New Interpretation of the Fair Debt Collection Practices Act Rocks the IndustryClient Alert
"It’s not lost on us that our interpretation of § 1692c(b) runs the risk of upsetting the status quo in the debt-collection industry."
This quote from the Eleventh Circuit Court of Appeal in its April 21, 2021 opinion from the case of Hunstein v. Preferred Collection and Management Services, Inc. is possibly the biggest understatement in the history of the Fair Debt Collection Practices Act. At a minimum, the Eleventh Circuit’s opinion has sent shockwaves and fear throughout multiple sectors of the financial services industry.
At issue is the Eleventh Circuit’s interpretation of Section 1692c(b) of the Fair Debt Collection Practices Act which states:
Except as provided in section 1692b of this title, without the prior consent of the consumer given directly to the debt collector, or the express permission of a court of competent jurisdiction, or as reasonably necessary to effectuate a post-judgment judicial remedy, a debt collector may not communicate, in connection with the collection of any debt, with any person other than the consumer, his attorney, a consumer reporting agency if otherwise permitted by law, the creditor, the attorney of the creditor, or the attorney of the debt collector.
By way of background, this lawsuit originated from unpaid bills for medical treatment. The hospital assigned the unpaid bills to Preferred Collection and Management Services, Inc. (“Preferred”) which operates as a debt collector. Preferred, like the vast majority of large financial institutions and debt collectors, contracts with a third-party vendor to physically print and mail the collection letters that Preferred sends to various individuals. In conformity with this policy, Preferred sent to its vendor certain information about the Plaintiff including, (1) his status as a debtor, (2) the exact balance of his debt, and (3) the entity to which he owed the debt. The third-party vendor then printed and mailed a dunning letter to the Plaintiff.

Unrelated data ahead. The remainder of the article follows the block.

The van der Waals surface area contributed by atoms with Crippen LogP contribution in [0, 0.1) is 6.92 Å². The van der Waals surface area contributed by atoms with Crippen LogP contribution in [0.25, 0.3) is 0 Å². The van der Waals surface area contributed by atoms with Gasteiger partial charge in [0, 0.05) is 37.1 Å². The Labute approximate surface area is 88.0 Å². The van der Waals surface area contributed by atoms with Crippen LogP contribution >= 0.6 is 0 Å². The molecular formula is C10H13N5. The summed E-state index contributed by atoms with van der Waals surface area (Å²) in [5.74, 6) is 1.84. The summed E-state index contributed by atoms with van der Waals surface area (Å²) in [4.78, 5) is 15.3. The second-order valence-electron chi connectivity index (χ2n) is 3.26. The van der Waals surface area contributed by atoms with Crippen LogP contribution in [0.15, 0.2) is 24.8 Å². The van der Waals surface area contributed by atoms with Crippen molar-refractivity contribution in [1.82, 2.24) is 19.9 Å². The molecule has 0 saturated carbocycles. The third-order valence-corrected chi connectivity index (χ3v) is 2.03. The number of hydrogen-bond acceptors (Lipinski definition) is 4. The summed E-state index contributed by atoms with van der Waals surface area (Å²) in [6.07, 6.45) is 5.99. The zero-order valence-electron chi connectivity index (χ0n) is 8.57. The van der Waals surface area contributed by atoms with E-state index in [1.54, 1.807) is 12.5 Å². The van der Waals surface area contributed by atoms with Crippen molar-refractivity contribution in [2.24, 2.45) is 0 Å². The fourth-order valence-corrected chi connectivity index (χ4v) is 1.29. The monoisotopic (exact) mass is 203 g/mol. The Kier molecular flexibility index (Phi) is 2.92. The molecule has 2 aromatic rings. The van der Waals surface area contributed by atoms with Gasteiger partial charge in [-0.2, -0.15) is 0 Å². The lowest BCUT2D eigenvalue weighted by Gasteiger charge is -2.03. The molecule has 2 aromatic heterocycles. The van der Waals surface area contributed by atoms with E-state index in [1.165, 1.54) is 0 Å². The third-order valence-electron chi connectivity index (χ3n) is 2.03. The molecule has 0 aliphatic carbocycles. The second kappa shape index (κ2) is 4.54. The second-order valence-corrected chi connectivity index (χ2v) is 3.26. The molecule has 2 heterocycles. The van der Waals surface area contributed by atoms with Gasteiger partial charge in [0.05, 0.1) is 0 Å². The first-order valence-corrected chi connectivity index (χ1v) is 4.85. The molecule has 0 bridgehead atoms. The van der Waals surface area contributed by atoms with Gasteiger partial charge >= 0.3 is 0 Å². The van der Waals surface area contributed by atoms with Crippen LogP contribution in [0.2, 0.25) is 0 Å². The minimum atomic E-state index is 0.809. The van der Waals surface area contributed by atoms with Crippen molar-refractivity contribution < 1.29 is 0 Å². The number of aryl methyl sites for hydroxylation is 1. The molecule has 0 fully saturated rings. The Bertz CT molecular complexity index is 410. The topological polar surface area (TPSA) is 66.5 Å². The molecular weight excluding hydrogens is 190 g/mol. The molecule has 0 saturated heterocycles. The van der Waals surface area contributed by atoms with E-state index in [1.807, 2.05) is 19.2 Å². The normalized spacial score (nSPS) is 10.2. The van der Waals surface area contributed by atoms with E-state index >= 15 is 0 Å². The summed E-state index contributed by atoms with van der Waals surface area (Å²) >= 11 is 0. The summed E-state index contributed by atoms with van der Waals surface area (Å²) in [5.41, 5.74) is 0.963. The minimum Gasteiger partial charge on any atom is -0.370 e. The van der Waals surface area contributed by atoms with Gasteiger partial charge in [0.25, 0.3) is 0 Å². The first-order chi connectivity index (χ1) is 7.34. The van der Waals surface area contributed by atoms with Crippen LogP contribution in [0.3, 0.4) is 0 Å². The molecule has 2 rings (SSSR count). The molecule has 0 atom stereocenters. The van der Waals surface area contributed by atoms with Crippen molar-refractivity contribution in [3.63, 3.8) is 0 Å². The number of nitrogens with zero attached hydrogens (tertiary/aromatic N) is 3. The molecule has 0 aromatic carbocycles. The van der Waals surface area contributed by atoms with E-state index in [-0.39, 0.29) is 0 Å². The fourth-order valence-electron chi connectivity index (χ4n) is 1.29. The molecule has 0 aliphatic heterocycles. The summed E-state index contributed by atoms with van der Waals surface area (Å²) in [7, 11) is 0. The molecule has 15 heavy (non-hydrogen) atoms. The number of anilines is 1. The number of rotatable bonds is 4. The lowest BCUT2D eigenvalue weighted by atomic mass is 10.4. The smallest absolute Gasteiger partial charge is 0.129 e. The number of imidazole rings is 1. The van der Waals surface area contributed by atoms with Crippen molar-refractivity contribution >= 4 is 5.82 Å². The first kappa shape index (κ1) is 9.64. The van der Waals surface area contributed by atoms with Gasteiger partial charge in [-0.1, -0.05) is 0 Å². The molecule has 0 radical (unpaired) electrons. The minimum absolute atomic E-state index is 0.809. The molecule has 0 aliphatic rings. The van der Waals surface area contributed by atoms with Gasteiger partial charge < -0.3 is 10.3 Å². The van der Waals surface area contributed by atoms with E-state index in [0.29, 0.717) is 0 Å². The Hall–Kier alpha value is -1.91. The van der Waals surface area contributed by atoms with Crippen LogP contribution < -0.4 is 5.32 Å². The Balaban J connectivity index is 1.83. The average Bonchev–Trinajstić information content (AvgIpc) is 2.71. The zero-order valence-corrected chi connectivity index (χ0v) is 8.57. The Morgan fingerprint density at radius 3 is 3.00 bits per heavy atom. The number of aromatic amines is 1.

Most importantly, no claim was ever made that Preferred sent incorrect information or that the debt was not actually owed.
Despite the benign circumstances, the Eleventh Circuit held that Preferred’s act of communicating the Plaintiff’s information to its own agent violated Section 1692c(b) since it constituted a communication “in connection with the debt.”
The effect of the Eleventh Circuit’s decision will have a national impact on all businesses and individuals operating as a “debt collector” who are now prohibited from communicating a debtor’s information to third-party service providers and vendors (such as mail processors). Although the Eleventh Circuit recognizes the impact of its holding, it has greatly underestimated that impact. There is simply no way for any business to internalize these processes overnight. For a large number of businesses, the Eleventh Circuit’s decision will require new people be hired and trained in addition the purchasing of new equipment; all in the wake of a global pandemic.
Already, the National Creditors Bar Association, the Florida Creditors Bar Association (where the case originated), and other trade associations, have set out to file Amicus Briefs in support of Preferred’s anticipated Petition for Rehearing En Banc. These organizations fear that the Eleventh Circuit’s holding will be weaponized and used to create a new flood of litigation.
In the interim, all businesses and individuals that collect debts as part of their business must immediately review and potentially reevaluate their use of all third-party services; not just mail vendors.